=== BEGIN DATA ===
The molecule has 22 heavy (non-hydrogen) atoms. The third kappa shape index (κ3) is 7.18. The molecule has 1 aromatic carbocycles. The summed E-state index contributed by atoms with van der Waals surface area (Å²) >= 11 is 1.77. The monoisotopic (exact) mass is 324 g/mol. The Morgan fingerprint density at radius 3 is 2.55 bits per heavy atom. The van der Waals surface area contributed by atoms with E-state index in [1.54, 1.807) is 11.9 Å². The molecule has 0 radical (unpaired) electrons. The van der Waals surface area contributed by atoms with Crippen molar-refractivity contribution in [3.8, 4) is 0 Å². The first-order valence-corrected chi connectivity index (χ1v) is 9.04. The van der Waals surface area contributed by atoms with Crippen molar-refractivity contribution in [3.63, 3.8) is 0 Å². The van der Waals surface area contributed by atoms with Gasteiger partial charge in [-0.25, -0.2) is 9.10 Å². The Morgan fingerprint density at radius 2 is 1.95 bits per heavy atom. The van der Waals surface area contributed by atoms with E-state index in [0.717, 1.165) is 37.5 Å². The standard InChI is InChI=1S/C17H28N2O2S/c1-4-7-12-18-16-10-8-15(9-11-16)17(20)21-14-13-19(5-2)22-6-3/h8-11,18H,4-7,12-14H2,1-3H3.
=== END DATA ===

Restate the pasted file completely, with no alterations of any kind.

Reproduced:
The molecule has 22 heavy (non-hydrogen) atoms. The third kappa shape index (κ3) is 7.18. The molecule has 1 aromatic carbocycles. The summed E-state index contributed by atoms with van der Waals surface area (Å²) >= 11 is 1.77. The monoisotopic (exact) mass is 324 g/mol. The Morgan fingerprint density at radius 3 is 2.55 bits per heavy atom. The van der Waals surface area contributed by atoms with E-state index in [1.54, 1.807) is 11.9 Å². The molecule has 0 radical (unpaired) electrons. The van der Waals surface area contributed by atoms with Crippen molar-refractivity contribution in [3.8, 4) is 0 Å². The first-order valence-corrected chi connectivity index (χ1v) is 9.04. The van der Waals surface area contributed by atoms with Crippen molar-refractivity contribution in [3.63, 3.8) is 0 Å². The van der Waals surface area contributed by atoms with Gasteiger partial charge in [-0.25, -0.2) is 9.10 Å². The Morgan fingerprint density at radius 2 is 1.95 bits per heavy atom. The van der Waals surface area contributed by atoms with E-state index in [0.717, 1.165) is 37.5 Å². The standard InChI is InChI=1S/C17H28N2O2S/c1-4-7-12-18-16-10-8-15(9-11-16)17(20)21-14-13-19(5-2)22-6-3/h8-11,18H,4-7,12-14H2,1-3H3.